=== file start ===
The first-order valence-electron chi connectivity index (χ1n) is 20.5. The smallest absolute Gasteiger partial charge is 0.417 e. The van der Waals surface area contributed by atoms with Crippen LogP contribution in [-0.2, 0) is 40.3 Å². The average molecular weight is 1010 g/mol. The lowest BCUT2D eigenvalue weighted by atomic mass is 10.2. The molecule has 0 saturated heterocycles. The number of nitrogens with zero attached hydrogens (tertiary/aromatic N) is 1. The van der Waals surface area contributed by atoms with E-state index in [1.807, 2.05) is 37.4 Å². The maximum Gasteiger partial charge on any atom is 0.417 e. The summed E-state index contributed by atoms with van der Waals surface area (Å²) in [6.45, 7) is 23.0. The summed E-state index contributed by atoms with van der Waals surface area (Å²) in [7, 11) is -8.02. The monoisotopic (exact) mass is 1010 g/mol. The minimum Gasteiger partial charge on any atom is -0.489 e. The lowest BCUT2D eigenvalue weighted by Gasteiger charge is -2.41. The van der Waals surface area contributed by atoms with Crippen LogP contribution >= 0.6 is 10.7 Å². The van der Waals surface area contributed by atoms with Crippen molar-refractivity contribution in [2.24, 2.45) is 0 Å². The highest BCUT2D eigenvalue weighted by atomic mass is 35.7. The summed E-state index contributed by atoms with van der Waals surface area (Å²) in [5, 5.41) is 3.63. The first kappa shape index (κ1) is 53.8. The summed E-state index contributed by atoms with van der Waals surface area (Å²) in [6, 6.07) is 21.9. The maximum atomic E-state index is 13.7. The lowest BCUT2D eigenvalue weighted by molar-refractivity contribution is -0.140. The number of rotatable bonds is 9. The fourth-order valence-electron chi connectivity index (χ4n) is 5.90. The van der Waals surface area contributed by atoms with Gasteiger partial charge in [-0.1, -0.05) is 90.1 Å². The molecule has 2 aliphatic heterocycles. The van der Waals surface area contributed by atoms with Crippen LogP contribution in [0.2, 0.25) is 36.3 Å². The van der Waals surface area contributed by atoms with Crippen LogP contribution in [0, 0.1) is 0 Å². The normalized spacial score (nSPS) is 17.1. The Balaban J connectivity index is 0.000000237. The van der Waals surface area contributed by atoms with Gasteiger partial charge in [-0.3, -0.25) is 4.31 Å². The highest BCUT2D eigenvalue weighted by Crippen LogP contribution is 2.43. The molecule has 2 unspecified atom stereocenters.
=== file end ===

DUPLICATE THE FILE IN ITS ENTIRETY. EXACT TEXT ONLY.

The first-order valence-electron chi connectivity index (χ1n) is 20.5. The smallest absolute Gasteiger partial charge is 0.417 e. The van der Waals surface area contributed by atoms with Crippen LogP contribution in [-0.2, 0) is 40.3 Å². The average molecular weight is 1010 g/mol. The lowest BCUT2D eigenvalue weighted by atomic mass is 10.2. The molecule has 0 saturated heterocycles. The number of nitrogens with zero attached hydrogens (tertiary/aromatic N) is 1. The van der Waals surface area contributed by atoms with E-state index in [1.807, 2.05) is 37.4 Å². The maximum Gasteiger partial charge on any atom is 0.417 e. The summed E-state index contributed by atoms with van der Waals surface area (Å²) in [6.45, 7) is 23.0. The summed E-state index contributed by atoms with van der Waals surface area (Å²) in [7, 11) is -8.02. The monoisotopic (exact) mass is 1010 g/mol. The minimum Gasteiger partial charge on any atom is -0.489 e. The lowest BCUT2D eigenvalue weighted by Gasteiger charge is -2.41. The van der Waals surface area contributed by atoms with Crippen LogP contribution >= 0.6 is 10.7 Å². The van der Waals surface area contributed by atoms with Crippen molar-refractivity contribution in [2.24, 2.45) is 0 Å². The highest BCUT2D eigenvalue weighted by atomic mass is 35.7. The summed E-state index contributed by atoms with van der Waals surface area (Å²) in [5, 5.41) is 3.63. The first kappa shape index (κ1) is 53.8. The summed E-state index contributed by atoms with van der Waals surface area (Å²) in [6, 6.07) is 21.9. The maximum atomic E-state index is 13.7. The lowest BCUT2D eigenvalue weighted by molar-refractivity contribution is -0.140. The number of rotatable bonds is 9. The fourth-order valence-electron chi connectivity index (χ4n) is 5.90. The van der Waals surface area contributed by atoms with Gasteiger partial charge in [-0.1, -0.05) is 90.1 Å². The molecule has 2 aliphatic heterocycles. The van der Waals surface area contributed by atoms with Crippen LogP contribution in [0.2, 0.25) is 36.3 Å². The van der Waals surface area contributed by atoms with Crippen LogP contribution in [0, 0.1) is 0 Å². The normalized spacial score (nSPS) is 17.1. The Balaban J connectivity index is 0.000000237. The van der Waals surface area contributed by atoms with Gasteiger partial charge in [-0.3, -0.25) is 4.31 Å². The highest BCUT2D eigenvalue weighted by Crippen LogP contribution is 2.43. The molecule has 2 unspecified atom stereocenters.